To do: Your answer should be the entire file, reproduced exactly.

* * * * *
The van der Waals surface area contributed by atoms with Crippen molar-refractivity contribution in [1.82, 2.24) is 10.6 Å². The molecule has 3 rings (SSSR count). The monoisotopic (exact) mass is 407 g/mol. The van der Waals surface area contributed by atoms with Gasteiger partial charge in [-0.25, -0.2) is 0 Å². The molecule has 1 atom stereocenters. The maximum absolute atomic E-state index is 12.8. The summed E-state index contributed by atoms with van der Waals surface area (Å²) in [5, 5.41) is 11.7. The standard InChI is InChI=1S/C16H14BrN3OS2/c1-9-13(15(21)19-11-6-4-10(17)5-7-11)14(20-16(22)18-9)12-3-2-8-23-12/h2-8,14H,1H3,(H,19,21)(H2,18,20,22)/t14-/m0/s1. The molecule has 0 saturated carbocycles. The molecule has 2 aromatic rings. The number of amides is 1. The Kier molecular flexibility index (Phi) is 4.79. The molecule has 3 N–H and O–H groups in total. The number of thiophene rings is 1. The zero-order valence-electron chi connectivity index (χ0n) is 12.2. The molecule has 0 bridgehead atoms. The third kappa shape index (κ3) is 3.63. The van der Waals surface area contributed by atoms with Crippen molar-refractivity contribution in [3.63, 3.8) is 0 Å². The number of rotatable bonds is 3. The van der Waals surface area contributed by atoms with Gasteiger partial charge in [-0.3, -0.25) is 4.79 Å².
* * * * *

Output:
The van der Waals surface area contributed by atoms with Crippen molar-refractivity contribution in [1.82, 2.24) is 10.6 Å². The molecule has 3 rings (SSSR count). The monoisotopic (exact) mass is 407 g/mol. The van der Waals surface area contributed by atoms with Gasteiger partial charge in [-0.25, -0.2) is 0 Å². The molecule has 1 atom stereocenters. The maximum absolute atomic E-state index is 12.8. The summed E-state index contributed by atoms with van der Waals surface area (Å²) in [5, 5.41) is 11.7. The standard InChI is InChI=1S/C16H14BrN3OS2/c1-9-13(15(21)19-11-6-4-10(17)5-7-11)14(20-16(22)18-9)12-3-2-8-23-12/h2-8,14H,1H3,(H,19,21)(H2,18,20,22)/t14-/m0/s1. The molecule has 0 saturated carbocycles. The molecule has 2 aromatic rings. The number of amides is 1. The Kier molecular flexibility index (Phi) is 4.79. The molecule has 3 N–H and O–H groups in total. The number of thiophene rings is 1. The zero-order valence-electron chi connectivity index (χ0n) is 12.2. The molecule has 0 bridgehead atoms. The third kappa shape index (κ3) is 3.63. The van der Waals surface area contributed by atoms with Crippen molar-refractivity contribution in [3.63, 3.8) is 0 Å². The number of rotatable bonds is 3. The van der Waals surface area contributed by atoms with Gasteiger partial charge in [-0.3, -0.25) is 4.79 Å².